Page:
What to know about CBD

0 Ratings

Across the country, CBD has become a major craze, showing up on the shelves of major grocery chains, on the menus of restaurants and even in beauty products such as shampoo and conditioner. Many companies are making wild claims about the benefits of this hemp-derived substance, but what's fact versus fiction when it comes to CBD?


What is CBD?

CBD is short for cannabidiol, one of the more than 100 plant oils found within the cannabis family of plants. CBD is known for its medicinal properties and can be isolated and extracted from cannabis plants.


Will it make you 'high'?

Tetrahydrocannabinol, or THC, is the compound that gives pot its "high" sensation. CBD is separated from THC after it's extracted from cannabis plants, leaving it with only trace amounts. Because of its low or nil levels of THC, CBD is often touted as non-psychoactive or non-mind altering, but that isn't quite true. The exact way CBD affects people is still unclear, but it has been shown to significantly alter mind, body and mood -- just not in the same way THC does.


What forms does it come in?

CBD oil is the most common form of CBD. Oils, along with sprays and lozenges, are meant to be absorbed under the tongue. There are CBD edibles in the form of gummies, truffles, mints and more that are absorbed through your digestive system. Topical CBD products such as lotions, creams, salves and patches are absorbed through the skin. You can also ingest CBD by smoking cannabis flower through a joint or using a vaporizer, vape pen or inhaler.


How is it different from hemp oil?

Though it is made from hemp, CBD oil is not the same as hemp oil, hempseed oil or cannabis sativa seed oil that you can find at health food stores. Hemp seeds have 0% THC and only trace amounts of CBD, and oils extracted from them are used for cooking or beauty products but not for medicinal purposes. Hempseed can be found in food such as hempseed milk, granola and more as well as cosmetic products like moisturizer or face oil. While shopping for CBD oil, double check labels and make sure you're purchasing the correct product.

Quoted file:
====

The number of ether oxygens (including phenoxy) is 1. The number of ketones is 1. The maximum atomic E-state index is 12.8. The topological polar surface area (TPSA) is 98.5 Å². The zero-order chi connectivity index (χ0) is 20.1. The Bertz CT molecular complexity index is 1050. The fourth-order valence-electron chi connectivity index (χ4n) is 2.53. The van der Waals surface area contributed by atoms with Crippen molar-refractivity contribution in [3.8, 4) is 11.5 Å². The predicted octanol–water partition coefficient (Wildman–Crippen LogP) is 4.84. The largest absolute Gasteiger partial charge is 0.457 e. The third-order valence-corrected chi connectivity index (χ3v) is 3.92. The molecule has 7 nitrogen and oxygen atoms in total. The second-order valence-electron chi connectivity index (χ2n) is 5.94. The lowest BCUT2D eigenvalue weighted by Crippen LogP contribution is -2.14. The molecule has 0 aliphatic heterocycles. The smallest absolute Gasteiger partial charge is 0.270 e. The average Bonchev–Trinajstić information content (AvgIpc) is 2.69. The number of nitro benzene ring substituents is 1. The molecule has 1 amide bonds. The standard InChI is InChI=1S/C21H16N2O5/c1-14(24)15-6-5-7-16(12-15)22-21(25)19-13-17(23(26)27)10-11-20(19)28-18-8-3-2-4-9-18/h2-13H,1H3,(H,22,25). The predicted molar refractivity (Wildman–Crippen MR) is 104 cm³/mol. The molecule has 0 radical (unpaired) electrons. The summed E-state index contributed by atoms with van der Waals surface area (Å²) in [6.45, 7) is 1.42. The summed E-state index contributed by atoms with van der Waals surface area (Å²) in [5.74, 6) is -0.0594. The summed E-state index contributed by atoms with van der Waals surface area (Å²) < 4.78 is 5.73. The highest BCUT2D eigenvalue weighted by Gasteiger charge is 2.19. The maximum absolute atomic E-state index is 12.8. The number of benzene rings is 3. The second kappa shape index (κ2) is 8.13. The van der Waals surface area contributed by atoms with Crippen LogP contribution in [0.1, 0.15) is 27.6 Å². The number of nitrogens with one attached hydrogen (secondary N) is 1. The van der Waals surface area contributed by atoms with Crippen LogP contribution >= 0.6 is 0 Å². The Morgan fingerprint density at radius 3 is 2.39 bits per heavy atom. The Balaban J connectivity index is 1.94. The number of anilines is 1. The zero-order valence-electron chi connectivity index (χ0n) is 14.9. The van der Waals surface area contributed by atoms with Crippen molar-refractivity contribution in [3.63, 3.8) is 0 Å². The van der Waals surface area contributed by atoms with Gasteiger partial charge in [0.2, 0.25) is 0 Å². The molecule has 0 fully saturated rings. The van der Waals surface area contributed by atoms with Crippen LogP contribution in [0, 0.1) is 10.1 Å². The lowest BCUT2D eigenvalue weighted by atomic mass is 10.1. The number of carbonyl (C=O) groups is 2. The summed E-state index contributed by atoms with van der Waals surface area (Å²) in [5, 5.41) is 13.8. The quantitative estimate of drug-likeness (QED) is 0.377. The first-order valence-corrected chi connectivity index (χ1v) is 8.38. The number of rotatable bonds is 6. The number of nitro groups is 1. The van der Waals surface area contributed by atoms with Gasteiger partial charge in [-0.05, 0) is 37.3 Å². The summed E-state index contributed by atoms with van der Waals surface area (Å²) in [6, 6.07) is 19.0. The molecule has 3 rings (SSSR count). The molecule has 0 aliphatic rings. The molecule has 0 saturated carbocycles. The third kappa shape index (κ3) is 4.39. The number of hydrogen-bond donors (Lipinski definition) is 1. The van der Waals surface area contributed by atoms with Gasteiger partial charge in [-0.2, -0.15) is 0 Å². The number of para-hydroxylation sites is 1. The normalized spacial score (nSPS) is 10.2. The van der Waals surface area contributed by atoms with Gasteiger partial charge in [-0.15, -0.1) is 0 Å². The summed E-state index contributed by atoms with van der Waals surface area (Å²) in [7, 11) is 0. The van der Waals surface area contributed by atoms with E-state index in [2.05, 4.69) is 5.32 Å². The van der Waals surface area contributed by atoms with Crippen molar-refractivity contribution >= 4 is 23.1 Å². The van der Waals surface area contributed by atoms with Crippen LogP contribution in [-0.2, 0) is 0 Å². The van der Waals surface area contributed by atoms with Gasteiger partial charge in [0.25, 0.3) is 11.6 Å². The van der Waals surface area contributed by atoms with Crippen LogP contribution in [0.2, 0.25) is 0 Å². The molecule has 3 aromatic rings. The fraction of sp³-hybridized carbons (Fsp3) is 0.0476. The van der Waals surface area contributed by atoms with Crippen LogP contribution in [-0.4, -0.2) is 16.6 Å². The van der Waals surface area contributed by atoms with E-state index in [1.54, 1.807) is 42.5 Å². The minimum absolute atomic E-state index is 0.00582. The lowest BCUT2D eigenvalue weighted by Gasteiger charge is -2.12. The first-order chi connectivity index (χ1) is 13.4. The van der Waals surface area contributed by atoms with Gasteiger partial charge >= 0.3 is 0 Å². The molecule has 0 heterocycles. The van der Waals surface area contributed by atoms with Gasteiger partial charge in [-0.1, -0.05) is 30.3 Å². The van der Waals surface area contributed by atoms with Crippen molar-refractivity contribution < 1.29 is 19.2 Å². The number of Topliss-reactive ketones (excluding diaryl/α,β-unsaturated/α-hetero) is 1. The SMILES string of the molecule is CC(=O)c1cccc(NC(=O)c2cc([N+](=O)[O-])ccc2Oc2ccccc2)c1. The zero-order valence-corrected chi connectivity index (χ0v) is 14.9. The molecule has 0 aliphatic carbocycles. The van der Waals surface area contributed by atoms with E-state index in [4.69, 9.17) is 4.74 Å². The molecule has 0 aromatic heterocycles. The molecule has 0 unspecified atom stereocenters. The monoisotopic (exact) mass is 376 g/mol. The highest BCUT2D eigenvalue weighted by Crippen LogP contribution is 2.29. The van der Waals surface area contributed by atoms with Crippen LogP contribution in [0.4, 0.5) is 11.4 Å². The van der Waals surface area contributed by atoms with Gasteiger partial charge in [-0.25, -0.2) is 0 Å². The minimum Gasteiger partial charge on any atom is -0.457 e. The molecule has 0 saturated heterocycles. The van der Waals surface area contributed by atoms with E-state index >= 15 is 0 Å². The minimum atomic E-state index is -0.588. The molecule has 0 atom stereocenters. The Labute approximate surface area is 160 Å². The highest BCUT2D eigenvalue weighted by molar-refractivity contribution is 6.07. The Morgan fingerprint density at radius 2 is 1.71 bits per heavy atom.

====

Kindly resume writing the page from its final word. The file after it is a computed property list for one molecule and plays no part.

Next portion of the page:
Amirul Syaidi/Shutterstock.com

Is it legal?

CBD currently exists in a murky legal grey area. The federal government passed the Agriculture Improvement Act of 2018, also known as the Farm Bill, which legalized industrial hemp production as well as certain CBD products, leading to a "green rush" of CBD products flooding the market. They must be derived from hemp grown by a licensed American producer according to federal regulations and contain no more than 0.3% THC. However, state and local governments are currently in control of who can buy and/or use CBD products, and the laws and regulations vary widely.


Is it safe?

The U.S. Food and Drug Administration (FDA) has jurisdiction over CBD products, but currently, the only FDA-approved CBD product for therapeutic or medical uses is the epilepsy drug Epidiolex. That means any other CBD health products, dietary supplements or food are not regulated by the FDA and have not been deemed safe and effective for their intended uses.


Is it safe?